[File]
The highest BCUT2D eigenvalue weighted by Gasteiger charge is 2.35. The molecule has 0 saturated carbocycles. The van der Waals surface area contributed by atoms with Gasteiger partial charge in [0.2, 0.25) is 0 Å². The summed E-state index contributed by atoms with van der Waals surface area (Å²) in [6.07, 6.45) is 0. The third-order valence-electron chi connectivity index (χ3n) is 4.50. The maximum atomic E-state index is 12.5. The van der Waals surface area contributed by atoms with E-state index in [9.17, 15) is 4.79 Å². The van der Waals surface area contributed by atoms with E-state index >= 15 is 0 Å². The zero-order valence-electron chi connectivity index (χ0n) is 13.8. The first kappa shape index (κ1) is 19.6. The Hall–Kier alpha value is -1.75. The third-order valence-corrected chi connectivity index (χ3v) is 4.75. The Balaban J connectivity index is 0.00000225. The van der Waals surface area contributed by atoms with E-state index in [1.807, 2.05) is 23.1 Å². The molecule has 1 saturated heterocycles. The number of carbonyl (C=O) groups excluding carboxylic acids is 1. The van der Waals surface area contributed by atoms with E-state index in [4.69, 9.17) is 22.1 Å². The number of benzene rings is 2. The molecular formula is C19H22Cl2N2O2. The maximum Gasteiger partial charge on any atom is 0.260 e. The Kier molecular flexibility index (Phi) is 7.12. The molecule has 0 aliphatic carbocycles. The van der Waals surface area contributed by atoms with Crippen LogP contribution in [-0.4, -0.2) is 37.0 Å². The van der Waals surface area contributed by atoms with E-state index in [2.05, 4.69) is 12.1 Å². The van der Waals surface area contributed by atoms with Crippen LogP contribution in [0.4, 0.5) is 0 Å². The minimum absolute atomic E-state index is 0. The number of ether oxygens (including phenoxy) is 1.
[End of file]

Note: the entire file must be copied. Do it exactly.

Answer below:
The highest BCUT2D eigenvalue weighted by Gasteiger charge is 2.35. The molecule has 0 saturated carbocycles. The van der Waals surface area contributed by atoms with Gasteiger partial charge in [0.2, 0.25) is 0 Å². The summed E-state index contributed by atoms with van der Waals surface area (Å²) in [6.07, 6.45) is 0. The third-order valence-electron chi connectivity index (χ3n) is 4.50. The maximum atomic E-state index is 12.5. The van der Waals surface area contributed by atoms with E-state index in [9.17, 15) is 4.79 Å². The van der Waals surface area contributed by atoms with E-state index >= 15 is 0 Å². The zero-order valence-electron chi connectivity index (χ0n) is 13.8. The first kappa shape index (κ1) is 19.6. The Hall–Kier alpha value is -1.75. The third-order valence-corrected chi connectivity index (χ3v) is 4.75. The Balaban J connectivity index is 0.00000225. The van der Waals surface area contributed by atoms with E-state index in [1.807, 2.05) is 23.1 Å². The molecule has 1 saturated heterocycles. The number of carbonyl (C=O) groups excluding carboxylic acids is 1. The van der Waals surface area contributed by atoms with E-state index in [4.69, 9.17) is 22.1 Å². The number of benzene rings is 2. The molecular formula is C19H22Cl2N2O2. The maximum Gasteiger partial charge on any atom is 0.260 e. The Kier molecular flexibility index (Phi) is 7.12. The molecule has 0 aliphatic carbocycles. The van der Waals surface area contributed by atoms with Crippen LogP contribution in [-0.4, -0.2) is 37.0 Å². The van der Waals surface area contributed by atoms with E-state index in [2.05, 4.69) is 12.1 Å². The van der Waals surface area contributed by atoms with Crippen LogP contribution in [0.4, 0.5) is 0 Å². The minimum absolute atomic E-state index is 0. The number of ether oxygens (including phenoxy) is 1.